|Slave who went to Congress|
Author: Rosner, Marti
A biography of Benjamin Turner, who spent the first 40 years of his life as a slave, but in 1870 was elected to the U.S. Congress.
|Added Entry - Personal Name:||Gaillard, Frye|
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Full Text Reviews:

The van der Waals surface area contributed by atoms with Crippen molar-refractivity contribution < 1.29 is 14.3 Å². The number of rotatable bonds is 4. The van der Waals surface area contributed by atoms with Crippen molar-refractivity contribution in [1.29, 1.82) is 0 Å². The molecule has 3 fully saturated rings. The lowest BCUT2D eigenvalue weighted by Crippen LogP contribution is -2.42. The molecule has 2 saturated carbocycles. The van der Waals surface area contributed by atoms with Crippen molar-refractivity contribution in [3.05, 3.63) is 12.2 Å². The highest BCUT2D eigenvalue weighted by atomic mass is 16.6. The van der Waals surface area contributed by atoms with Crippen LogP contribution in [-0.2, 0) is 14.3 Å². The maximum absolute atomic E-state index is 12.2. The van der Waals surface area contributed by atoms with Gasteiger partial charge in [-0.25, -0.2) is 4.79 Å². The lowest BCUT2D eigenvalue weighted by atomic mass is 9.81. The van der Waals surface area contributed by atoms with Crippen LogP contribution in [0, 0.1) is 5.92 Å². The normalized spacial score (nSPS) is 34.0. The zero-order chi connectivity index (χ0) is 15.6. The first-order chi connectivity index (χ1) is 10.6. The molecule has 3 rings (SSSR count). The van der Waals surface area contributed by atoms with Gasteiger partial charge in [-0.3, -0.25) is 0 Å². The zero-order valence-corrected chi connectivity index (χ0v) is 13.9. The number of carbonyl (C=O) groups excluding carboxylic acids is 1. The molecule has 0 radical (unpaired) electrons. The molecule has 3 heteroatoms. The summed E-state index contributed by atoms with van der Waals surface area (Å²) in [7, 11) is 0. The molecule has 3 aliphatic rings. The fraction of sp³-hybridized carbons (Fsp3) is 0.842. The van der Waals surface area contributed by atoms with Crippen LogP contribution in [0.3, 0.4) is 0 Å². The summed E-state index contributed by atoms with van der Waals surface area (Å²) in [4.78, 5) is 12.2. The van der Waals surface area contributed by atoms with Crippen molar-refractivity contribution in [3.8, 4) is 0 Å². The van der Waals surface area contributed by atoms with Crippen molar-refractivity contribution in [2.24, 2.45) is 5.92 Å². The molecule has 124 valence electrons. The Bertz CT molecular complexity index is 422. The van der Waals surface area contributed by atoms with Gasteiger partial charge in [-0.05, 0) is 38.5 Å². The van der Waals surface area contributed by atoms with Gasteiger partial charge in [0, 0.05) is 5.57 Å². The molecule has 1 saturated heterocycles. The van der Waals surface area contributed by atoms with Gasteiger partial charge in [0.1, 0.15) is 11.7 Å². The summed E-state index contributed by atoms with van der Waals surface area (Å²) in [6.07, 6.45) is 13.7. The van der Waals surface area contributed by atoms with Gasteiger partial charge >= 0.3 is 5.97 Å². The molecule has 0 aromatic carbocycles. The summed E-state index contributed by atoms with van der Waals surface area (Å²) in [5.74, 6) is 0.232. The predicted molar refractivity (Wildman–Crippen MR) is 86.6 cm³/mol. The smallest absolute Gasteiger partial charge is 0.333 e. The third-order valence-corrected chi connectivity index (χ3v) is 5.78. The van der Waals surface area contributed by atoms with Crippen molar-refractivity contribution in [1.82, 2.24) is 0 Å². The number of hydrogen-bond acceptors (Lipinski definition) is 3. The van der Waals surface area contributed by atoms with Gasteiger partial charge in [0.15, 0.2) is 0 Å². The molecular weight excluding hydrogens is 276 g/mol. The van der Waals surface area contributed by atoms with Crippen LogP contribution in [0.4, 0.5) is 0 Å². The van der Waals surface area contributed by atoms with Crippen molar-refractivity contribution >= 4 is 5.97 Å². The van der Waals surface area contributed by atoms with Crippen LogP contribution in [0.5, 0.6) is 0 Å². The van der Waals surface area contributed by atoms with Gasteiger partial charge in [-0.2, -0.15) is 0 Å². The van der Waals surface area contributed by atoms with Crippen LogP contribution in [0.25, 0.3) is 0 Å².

School Library Journal - 01/01/2020 Gr 2–6—Gaillard and Rosner use a combination of speeches, writings, and other historical documentation to chronicle Benjamin Turner's journey from enslavement to an educated businessman who eventually became the first African American from Alabama elected to the U.S. Congress in 1870. Turner defied Alabama law, which forbade slaves from learning to read. On January 1, 1863, Lincoln signed the Emancipation Proclamation, igniting Turner's hope for a future that would allow him to rise above the chains of bondage. An author's note explains where the documentation was procured from, and an afterword explains Turner's life after his election and subsequent defeat for reelection in 1872. The use of primary source material to tell a first-person biography is intriguing and will likely interest educators. However, because the text is taken from speeches and writings created in the late 1800s, some of the language will be challenging for younger readers. The realistic digital illustrations work well to depict the events of the narrative, which will be helpful to young readers trying to interpret the text. VERDICT Turner's lesser-known story will appeal to history buffs and readers looking to discover a new historical figure. A suggested purchase for most youth biography collections.—Ellen Conlin, Naperville Public Library, IL - Copyright 2020 Publishers Weekly, Library Journal and/or School Library Journal used with permission.